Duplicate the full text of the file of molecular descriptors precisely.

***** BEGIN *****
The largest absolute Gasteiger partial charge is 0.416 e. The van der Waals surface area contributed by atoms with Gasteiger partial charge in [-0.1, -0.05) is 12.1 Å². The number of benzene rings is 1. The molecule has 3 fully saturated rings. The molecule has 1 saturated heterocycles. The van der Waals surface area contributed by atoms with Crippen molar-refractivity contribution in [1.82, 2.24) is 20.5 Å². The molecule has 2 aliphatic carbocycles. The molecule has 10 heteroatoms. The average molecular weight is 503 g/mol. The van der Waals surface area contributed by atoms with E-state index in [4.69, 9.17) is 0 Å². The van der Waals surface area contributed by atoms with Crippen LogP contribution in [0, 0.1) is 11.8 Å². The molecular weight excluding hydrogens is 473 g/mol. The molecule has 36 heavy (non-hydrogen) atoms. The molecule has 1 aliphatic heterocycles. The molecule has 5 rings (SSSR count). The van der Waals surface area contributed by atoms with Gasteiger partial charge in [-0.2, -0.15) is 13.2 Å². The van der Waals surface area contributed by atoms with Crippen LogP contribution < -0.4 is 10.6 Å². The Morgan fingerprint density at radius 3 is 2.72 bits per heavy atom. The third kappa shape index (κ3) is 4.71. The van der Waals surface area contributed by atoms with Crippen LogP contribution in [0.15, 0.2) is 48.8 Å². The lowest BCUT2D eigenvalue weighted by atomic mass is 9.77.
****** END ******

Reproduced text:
The largest absolute Gasteiger partial charge is 0.416 e. The van der Waals surface area contributed by atoms with Gasteiger partial charge in [-0.1, -0.05) is 12.1 Å². The number of benzene rings is 1. The molecule has 3 fully saturated rings. The molecule has 1 saturated heterocycles. The van der Waals surface area contributed by atoms with Crippen molar-refractivity contribution in [1.82, 2.24) is 20.5 Å². The molecule has 2 aliphatic carbocycles. The molecule has 10 heteroatoms. The average molecular weight is 503 g/mol. The van der Waals surface area contributed by atoms with E-state index in [4.69, 9.17) is 0 Å². The van der Waals surface area contributed by atoms with Crippen LogP contribution in [0, 0.1) is 11.8 Å². The molecular weight excluding hydrogens is 473 g/mol. The molecule has 36 heavy (non-hydrogen) atoms. The molecule has 1 aliphatic heterocycles. The molecule has 5 rings (SSSR count). The van der Waals surface area contributed by atoms with Gasteiger partial charge in [-0.2, -0.15) is 13.2 Å². The van der Waals surface area contributed by atoms with Crippen LogP contribution < -0.4 is 10.6 Å². The Morgan fingerprint density at radius 3 is 2.72 bits per heavy atom. The third kappa shape index (κ3) is 4.71. The van der Waals surface area contributed by atoms with Crippen LogP contribution in [0.15, 0.2) is 48.8 Å². The lowest BCUT2D eigenvalue weighted by atomic mass is 9.77.